Throughout this year, we’ll be celebrating the 125th anniversary of the Dayton Daily News with stories, photos, videos and more.
Each week, we’ll being you a selection of notable stories that happened this week in Dayton history, chronicled by the same newspaper that continues to serve the community today.
Here’s a look at some stories happening the week of Jan. 15-Jan. 21.
Jan. 21, 1924: Daytonia Hotel sale reported
Sale of the four-story Daytonia Hotel at 24 W. Second St. was reported to be pending and final negotiations would be closed. The purchase price was $250,000.
The structure was erected in 1875 by Abner L. Ross. It then changed hands and was known as the Arlington hotel. In later years Horace Fox, who at that time ran the Beckel hotel, also took over the property and named it the Cooper hotel. It was named the Daytonia hotel after Fox cut his connections there.
The building was donated for use by the Red Cross in handling its war work during World War I. Since then, it was converted into a mercantile building with just a few remaining apartments.
Jan. 15, 1946: Picket Frigidaire, Delco; Hundreds march in strike lines as work ceases
Dayton’s largest organized labor body, the United Electrical, Radio and Maintenance Workers (UE-CIO), established picket lines at plants of Frigidaire and Delco Products divisions of General Motors.
Hundreds of strikers marched in the picket lines at the plants in a mass labor demonstration unprecedented in Dayton. About 75 former servicemen, some in uniform, participated in the picketing.
In addition to picket lines at Frigidaire plants in Dayton and Moraine, and at the main Delco plant, strikers also paraded before the Lorenz Publishing Co. building on East Third St., where first-floor offices are occupied by Delco.
The union was asking for a $2-a-day increase in wages and refused to accept a $1.08-a-day increase offered by management.
Jan. 20, 1956: Masked gunmen rob café owner of $6,060
George Jarrett Jr., co-owner of Jarrett’s restaurant, 329 E. Fifth St. (the current site of Lily’s Bistro in the Oregon District), was held up and robbed of $6,060 about 10:20 a.m. by two masked, armed bandits.
They escaped on foot with the money after surprising Jarrett and his wife at the rear of the restaurant as they were returning from a bank. They were later reported seen driving a stolen car.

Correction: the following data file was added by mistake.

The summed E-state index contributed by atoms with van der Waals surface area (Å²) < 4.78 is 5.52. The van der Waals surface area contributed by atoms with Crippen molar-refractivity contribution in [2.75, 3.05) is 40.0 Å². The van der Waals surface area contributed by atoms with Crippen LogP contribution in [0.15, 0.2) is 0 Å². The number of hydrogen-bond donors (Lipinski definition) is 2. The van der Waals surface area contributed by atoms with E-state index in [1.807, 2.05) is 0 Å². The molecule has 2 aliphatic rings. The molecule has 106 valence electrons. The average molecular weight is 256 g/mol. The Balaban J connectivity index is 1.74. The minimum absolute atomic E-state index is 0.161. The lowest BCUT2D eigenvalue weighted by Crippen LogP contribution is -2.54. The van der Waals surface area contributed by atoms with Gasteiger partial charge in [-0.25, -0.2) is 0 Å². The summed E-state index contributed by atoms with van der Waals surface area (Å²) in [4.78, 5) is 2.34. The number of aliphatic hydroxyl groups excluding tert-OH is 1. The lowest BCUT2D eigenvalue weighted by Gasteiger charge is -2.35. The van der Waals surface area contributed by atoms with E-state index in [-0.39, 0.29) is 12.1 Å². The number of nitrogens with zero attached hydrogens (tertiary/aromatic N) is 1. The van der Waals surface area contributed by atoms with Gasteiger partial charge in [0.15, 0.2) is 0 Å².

They told police that the two men, both about six feet tall, surprised them as the parked their car at the rear of the restaurant.
One, wearing a tan felt hat, a white shirt and a topcoat, grabbed Jarrett’s wife and put his hand over her mouth as she screamed. The other, wearing a striped coverall suit and a hunting cap, threatened Jarrett with a .38-caliber pistol and grabbed the money which was in a cloth sack.
Jan. 19, 1970: Johnny Carson proves refreshingly human
Johnny Carson performed two shows as part of the opening ceremonies for the new University of Dayton Arena on Sunday, Jan. 18, 1970.
The NBC star had never been to Dayton, and he admitted the new arena had something to do with his decision to make a rare foray into the Midwest.
“We always survey the facilities before making a personal appearance,” he said.
The arena had been set up for 9,800 concert seats.
Closing with his famous sketch of “Deputy John’s Fun Club,” Carson left the stage to an avalanche of applause.
Jan. 20, 1985: Arcade block planners ready to roll
By the mid-1980s, city officials were trying to plan for a quick and complete renovation of the block surrounding the financially troubled Arcade Square.
Developers, city officials and the city’s development consultants plan to meet and take “the first good hard crack at what might work and how to do it,” said Dick Robinson, who handled national projects for the Webb Companies of Lexington, Ky., at the time.
The city had identified nearly the entire block for possible redevelopment, saying the Arcade itself, the refurbished Chemineer Building and the vacant Commercial Building, at Fourth and Ludlow streets, are the only structures that were off limits. Officials mentioned a new office building, new retail shops, a parking garage and a new hotel as possible components.
The Arcade closed to the public in 1990 before officially reopening in 2021.
Jan. 18, 1992: UD raises undergrad costs 8.5%
Annual tuition and fees at the University of Dayton crossed the $10,000 threshold with the 1992-93 academic year.
Tuition and fees rose 8.5 percent for undergraduates, from $9,410 to $10,210. Graduate students will pay $284 per credit hour, up $22.
A full-time undergraduate who lives on campus and buys a five-day-a-week meal ticket would pay $14,140 a year. Ten years prior, in the 1982-83 school year, a student with an identical package paid $5,954.
UD lists its undergraduate costs for 2022-23 as $46,170 for tuition, $9,260 for housing and $6,130 for food.
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